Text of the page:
TUPPER LAKE - School officials here talked about how excited they are for the upcoming school year at a school board meeting Tuesday night.
Carolyn Merrihew, principal of the L.P. Quinn Elementary School, said today is bus safety day. All the kindergarten students who will start school Thursday are set to ride the bus today just so they can get familiar with the experience and know what to expect.
Merrihew said that she's been impressed, as always, with the building and grounds crews' work over the summer to get the district ready for the coming school year.
"This is such a terrifically kept facility," Merrihew said.
She also noted that this year will be busy, with the state pushing for the start of implementation of its Regents Reform Agenda.
"The rubber really hits the road this year," Merrihew said.
She said her staff dedicated much of their summer to intense training for the new standards they will teach to this year, but she said she sees a lot of good coming out of it. L.P. Quinn has motivated teachers who are looking forward to doing their best in challenging times, Merrihew said.
"We're ready for the year to begin," Merrihew said.
Seth McGowan, principal of the Tupper Lake Middle/High School and superintendent of the Tupper Lake Central School District, also talked about the state's Regents Reform Agenda.
He explained that the plan is to use data-driven instruction that gets proven results, taught by effective teachers and principals.
"The most important factor in a child's success is the teacher," and the second most important is the building principal, McGowan said.
McGowan talked about how he's working to ensure that all the teachers in the district are on the same page, integrating their work both among other teachers at the same grade level and from kindergarten through 12th grade.
McGowan said he's hoping to have a fantastic year that's student based and moving toward the Regents Reform Agenda goals.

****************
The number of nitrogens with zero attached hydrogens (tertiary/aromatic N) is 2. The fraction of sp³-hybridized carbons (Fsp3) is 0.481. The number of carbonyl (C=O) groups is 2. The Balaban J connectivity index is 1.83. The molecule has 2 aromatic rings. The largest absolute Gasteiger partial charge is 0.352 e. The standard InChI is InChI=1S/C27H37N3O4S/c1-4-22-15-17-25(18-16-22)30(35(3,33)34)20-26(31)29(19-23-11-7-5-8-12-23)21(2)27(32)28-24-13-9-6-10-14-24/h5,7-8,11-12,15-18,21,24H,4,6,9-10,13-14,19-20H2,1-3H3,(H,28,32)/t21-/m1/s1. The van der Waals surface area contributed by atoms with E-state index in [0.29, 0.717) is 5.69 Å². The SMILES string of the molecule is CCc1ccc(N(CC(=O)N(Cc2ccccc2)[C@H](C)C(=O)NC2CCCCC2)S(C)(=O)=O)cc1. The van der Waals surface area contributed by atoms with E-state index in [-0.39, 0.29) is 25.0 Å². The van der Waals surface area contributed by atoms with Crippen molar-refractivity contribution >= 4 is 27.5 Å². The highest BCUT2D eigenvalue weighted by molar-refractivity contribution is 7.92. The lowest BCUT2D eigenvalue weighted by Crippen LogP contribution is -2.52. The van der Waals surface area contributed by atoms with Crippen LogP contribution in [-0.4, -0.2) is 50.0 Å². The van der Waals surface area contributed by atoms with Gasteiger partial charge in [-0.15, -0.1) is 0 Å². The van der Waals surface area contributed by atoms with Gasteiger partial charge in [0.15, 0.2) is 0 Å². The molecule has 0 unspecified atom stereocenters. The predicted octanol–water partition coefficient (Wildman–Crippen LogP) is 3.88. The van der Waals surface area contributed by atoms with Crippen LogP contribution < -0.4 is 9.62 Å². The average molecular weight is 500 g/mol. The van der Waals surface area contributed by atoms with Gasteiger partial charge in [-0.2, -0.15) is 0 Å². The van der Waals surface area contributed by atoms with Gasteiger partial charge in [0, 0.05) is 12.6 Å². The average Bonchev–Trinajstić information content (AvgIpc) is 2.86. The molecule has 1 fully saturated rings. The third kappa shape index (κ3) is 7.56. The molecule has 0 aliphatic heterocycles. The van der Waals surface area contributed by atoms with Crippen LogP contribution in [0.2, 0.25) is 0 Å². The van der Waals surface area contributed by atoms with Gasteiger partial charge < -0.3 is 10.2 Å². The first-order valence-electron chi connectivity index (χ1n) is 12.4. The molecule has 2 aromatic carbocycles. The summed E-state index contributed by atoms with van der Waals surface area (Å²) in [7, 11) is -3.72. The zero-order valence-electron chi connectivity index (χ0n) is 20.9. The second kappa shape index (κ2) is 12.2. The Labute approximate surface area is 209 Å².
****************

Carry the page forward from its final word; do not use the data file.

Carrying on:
During his superintendent report, McGowan showed a video of state Education Commissioner John King talking about the reform agenda.
King said the goal of the Regents Reform Agenda is to make students more ready for college and careers. The plan is to change what teachers are doing in classrooms, like having students read more non-fiction books, using math problems that use application more and using more real-world situations, and starting students with formulating arguments in their writing earlier than previous practice.
The video is available for anyone to watch at engageny.org. McGowan said that website, created by the state to get the public more engaged in the education system, is a good resource that parents and students should spend some time looking at. He said his teachers already use the site extensively for information about the reform agenda.
"It's loaded with great information," McGowan said.
Also at their meeting, the school board approved the hire of Rebecca Buerkett to be a library media specialist for the district. The position used to be filled by a computer teacher, but district officials decided they wanted a teacher whose job would be to do more to integrate library, research and computer skills.
Merrihew said Buerkett is looking forward collaborating with the classroom teachers in the district.
Contact Jessica Collier at 518-891-2600 ext. 26 or email@example.com.